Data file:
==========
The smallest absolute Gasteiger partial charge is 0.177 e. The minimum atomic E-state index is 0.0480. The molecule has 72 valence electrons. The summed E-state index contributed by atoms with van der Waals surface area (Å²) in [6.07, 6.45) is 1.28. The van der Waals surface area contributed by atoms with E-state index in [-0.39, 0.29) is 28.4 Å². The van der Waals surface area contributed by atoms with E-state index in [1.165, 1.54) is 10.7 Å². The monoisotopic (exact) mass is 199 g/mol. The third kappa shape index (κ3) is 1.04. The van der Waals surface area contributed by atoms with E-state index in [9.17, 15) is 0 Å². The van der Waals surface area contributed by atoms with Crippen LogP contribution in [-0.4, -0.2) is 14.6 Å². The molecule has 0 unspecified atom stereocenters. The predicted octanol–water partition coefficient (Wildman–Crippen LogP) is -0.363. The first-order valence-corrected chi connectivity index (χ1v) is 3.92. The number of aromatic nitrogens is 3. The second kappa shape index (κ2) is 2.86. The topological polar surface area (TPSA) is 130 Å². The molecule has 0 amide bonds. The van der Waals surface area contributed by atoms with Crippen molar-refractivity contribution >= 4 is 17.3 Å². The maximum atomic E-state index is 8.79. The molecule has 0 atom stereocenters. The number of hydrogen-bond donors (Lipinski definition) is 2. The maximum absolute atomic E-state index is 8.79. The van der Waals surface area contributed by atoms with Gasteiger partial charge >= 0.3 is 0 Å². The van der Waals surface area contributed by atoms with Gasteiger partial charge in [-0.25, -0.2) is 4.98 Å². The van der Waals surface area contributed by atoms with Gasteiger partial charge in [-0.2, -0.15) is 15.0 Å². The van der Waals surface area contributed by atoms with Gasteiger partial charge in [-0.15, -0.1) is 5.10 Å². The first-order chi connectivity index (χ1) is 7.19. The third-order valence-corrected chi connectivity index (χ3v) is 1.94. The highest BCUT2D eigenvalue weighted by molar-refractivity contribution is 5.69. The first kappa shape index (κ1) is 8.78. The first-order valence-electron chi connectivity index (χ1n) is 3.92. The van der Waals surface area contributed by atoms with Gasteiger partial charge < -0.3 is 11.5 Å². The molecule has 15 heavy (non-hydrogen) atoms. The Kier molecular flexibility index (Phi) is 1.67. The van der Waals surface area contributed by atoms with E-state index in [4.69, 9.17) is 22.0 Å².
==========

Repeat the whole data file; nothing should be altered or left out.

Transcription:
The smallest absolute Gasteiger partial charge is 0.177 e. The minimum atomic E-state index is 0.0480. The molecule has 72 valence electrons. The summed E-state index contributed by atoms with van der Waals surface area (Å²) in [6.07, 6.45) is 1.28. The van der Waals surface area contributed by atoms with E-state index in [-0.39, 0.29) is 28.4 Å². The van der Waals surface area contributed by atoms with E-state index in [1.165, 1.54) is 10.7 Å². The monoisotopic (exact) mass is 199 g/mol. The third kappa shape index (κ3) is 1.04. The van der Waals surface area contributed by atoms with E-state index in [9.17, 15) is 0 Å². The van der Waals surface area contributed by atoms with Crippen LogP contribution in [-0.4, -0.2) is 14.6 Å². The molecule has 0 unspecified atom stereocenters. The predicted octanol–water partition coefficient (Wildman–Crippen LogP) is -0.363. The first-order valence-corrected chi connectivity index (χ1v) is 3.92. The number of aromatic nitrogens is 3. The second kappa shape index (κ2) is 2.86. The topological polar surface area (TPSA) is 130 Å². The molecule has 0 amide bonds. The van der Waals surface area contributed by atoms with Crippen molar-refractivity contribution >= 4 is 17.3 Å². The maximum atomic E-state index is 8.79. The molecule has 0 atom stereocenters. The number of hydrogen-bond donors (Lipinski definition) is 2. The maximum absolute atomic E-state index is 8.79. The van der Waals surface area contributed by atoms with Gasteiger partial charge >= 0.3 is 0 Å². The van der Waals surface area contributed by atoms with Gasteiger partial charge in [-0.25, -0.2) is 4.98 Å². The van der Waals surface area contributed by atoms with Gasteiger partial charge in [-0.2, -0.15) is 15.0 Å². The van der Waals surface area contributed by atoms with Gasteiger partial charge in [-0.15, -0.1) is 5.10 Å². The first-order chi connectivity index (χ1) is 7.19. The third-order valence-corrected chi connectivity index (χ3v) is 1.94. The highest BCUT2D eigenvalue weighted by molar-refractivity contribution is 5.69. The first kappa shape index (κ1) is 8.78. The first-order valence-electron chi connectivity index (χ1n) is 3.92. The van der Waals surface area contributed by atoms with Gasteiger partial charge < -0.3 is 11.5 Å². The molecule has 15 heavy (non-hydrogen) atoms. The Kier molecular flexibility index (Phi) is 1.67. The van der Waals surface area contributed by atoms with E-state index in [4.69, 9.17) is 22.0 Å².